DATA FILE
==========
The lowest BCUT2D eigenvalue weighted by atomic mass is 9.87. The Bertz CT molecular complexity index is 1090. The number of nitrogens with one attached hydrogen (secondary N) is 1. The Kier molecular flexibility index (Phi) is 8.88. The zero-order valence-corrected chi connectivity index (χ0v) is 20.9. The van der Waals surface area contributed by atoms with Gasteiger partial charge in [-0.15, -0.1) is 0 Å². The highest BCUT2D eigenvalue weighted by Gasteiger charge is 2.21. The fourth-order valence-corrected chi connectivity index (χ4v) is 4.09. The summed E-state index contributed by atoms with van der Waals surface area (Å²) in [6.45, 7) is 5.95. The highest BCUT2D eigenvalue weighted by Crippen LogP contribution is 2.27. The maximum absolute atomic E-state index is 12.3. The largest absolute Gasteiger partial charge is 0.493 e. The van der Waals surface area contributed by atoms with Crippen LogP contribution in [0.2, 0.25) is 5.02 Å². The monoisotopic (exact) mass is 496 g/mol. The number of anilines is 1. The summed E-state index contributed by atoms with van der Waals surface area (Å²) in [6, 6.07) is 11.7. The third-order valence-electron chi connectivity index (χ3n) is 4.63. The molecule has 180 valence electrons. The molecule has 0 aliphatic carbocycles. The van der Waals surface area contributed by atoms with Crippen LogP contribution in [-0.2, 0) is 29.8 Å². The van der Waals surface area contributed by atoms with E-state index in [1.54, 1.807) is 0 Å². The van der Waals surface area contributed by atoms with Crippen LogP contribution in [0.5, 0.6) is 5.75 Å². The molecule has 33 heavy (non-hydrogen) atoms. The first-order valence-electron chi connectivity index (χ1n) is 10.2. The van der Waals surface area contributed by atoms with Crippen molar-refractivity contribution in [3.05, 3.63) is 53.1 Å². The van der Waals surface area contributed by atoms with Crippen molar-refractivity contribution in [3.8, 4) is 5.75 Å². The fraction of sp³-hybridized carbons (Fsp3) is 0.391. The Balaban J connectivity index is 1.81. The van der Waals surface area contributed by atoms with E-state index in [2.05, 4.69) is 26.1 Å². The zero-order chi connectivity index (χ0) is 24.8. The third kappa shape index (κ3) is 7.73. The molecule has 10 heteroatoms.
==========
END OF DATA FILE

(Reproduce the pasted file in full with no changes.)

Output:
The lowest BCUT2D eigenvalue weighted by atomic mass is 9.87. The Bertz CT molecular complexity index is 1090. The number of nitrogens with one attached hydrogen (secondary N) is 1. The Kier molecular flexibility index (Phi) is 8.88. The zero-order valence-corrected chi connectivity index (χ0v) is 20.9. The van der Waals surface area contributed by atoms with Gasteiger partial charge in [-0.15, -0.1) is 0 Å². The highest BCUT2D eigenvalue weighted by Gasteiger charge is 2.21. The fourth-order valence-corrected chi connectivity index (χ4v) is 4.09. The summed E-state index contributed by atoms with van der Waals surface area (Å²) in [6.45, 7) is 5.95. The highest BCUT2D eigenvalue weighted by Crippen LogP contribution is 2.27. The maximum absolute atomic E-state index is 12.3. The largest absolute Gasteiger partial charge is 0.493 e. The van der Waals surface area contributed by atoms with Crippen LogP contribution in [0.2, 0.25) is 5.02 Å². The monoisotopic (exact) mass is 496 g/mol. The number of anilines is 1. The summed E-state index contributed by atoms with van der Waals surface area (Å²) in [6, 6.07) is 11.7. The third-order valence-electron chi connectivity index (χ3n) is 4.63. The molecule has 180 valence electrons. The molecule has 0 aliphatic carbocycles. The van der Waals surface area contributed by atoms with Crippen LogP contribution in [-0.2, 0) is 29.8 Å². The van der Waals surface area contributed by atoms with E-state index in [1.54, 1.807) is 0 Å². The van der Waals surface area contributed by atoms with Crippen LogP contribution in [0.5, 0.6) is 5.75 Å². The molecule has 33 heavy (non-hydrogen) atoms. The first-order valence-electron chi connectivity index (χ1n) is 10.2. The van der Waals surface area contributed by atoms with Crippen molar-refractivity contribution in [3.05, 3.63) is 53.1 Å². The van der Waals surface area contributed by atoms with Crippen molar-refractivity contribution in [3.8, 4) is 5.75 Å². The fraction of sp³-hybridized carbons (Fsp3) is 0.391. The Balaban J connectivity index is 1.81. The van der Waals surface area contributed by atoms with E-state index in [2.05, 4.69) is 26.1 Å². The zero-order chi connectivity index (χ0) is 24.8. The third kappa shape index (κ3) is 7.73. The molecule has 10 heteroatoms.